Albany Kills Bridge Tolls, Again

ALBANY—David Paterson, legislative leaders and top staffers just emerged from a 90-minute meeting on an M.T.A. bailout package and declared that it will not include bridge tolls.

"The framework I see is that the Senate has really eliminated what my choice would be, which would be to have the tolls. If that's the case, then we're going to have to try to find alternative ways to come up with several hundred million dollars that would replace what would have been the revenues generated by the tolls," said David Paterson, who made a rare appearance at a press scrum outside his second-floor office.

Silver was asked if that was the case—he put forward a package that included $2 bridge tolls.

"I don't think I have a choice," he said. "This is not a unicameral legislature. We put out a plan, it's apparent to me that it will not pass muster in the Senate. I think what's most important is we're dealing with the one thing the three of us agree [on]—the actions of the M.T.A. board cannot be allowed to stand. We have to get together and provide the revenue and ensure these 31-percent fare hikes do not stand."

The governor said the meeting was productive, and all the players were at the table. In addition to Smith and Silver, top aides Dean Fuleihan and Angelo Aponte were called in. I also saw Marc Shaw and Tim Gilchrist—top advisers to David Paterson—when the conference room door opened; Gary Dellaverson, the M.T.A.'s chief financial officer, walked in and out.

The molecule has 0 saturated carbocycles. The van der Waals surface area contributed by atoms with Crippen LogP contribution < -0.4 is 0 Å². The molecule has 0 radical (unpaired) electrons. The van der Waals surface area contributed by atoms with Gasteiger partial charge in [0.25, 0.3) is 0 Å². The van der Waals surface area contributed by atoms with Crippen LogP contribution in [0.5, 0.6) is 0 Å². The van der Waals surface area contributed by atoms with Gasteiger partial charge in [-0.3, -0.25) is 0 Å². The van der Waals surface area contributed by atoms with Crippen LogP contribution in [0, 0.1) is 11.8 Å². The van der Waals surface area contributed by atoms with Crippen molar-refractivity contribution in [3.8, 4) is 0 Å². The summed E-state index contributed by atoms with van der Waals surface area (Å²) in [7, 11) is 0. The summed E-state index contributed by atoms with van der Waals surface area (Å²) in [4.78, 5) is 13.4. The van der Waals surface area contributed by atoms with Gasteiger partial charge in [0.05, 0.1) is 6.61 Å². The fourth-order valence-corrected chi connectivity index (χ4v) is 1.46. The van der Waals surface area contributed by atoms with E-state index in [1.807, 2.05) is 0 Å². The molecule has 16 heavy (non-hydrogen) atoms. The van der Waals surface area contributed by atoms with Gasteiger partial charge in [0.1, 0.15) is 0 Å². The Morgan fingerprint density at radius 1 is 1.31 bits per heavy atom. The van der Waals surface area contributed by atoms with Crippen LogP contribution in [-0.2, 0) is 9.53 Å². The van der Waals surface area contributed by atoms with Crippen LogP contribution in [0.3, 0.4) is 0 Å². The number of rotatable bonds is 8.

Smith said his staffers are considering a "menu" of things to replace the revenue from tolls, which I'm told by members and other sources includes a gasoline tax, increased automobile registration fees and parking fees.

"Write those down," Paterson joked when asked by reporters if any of those options are under consideration.

Asked specifically about a gas tax, Paterson said, "Our feeling right now is that people in the suburban areas—we want to get back here and start talking about mandate relief and help with school districts—and a gas tax on top of the problems that people are having that live in those areas, I think, is out of the question. And if somebody raises it I'll talk to them about it, but, I couldn't go along with a gas tax to be honest with you."

I asked Paterson how long it might take to reach an agreement.

"Until you have an agreement, you really don't know how long it's going to take," he said. Albany Kills Bridge Tolls, Again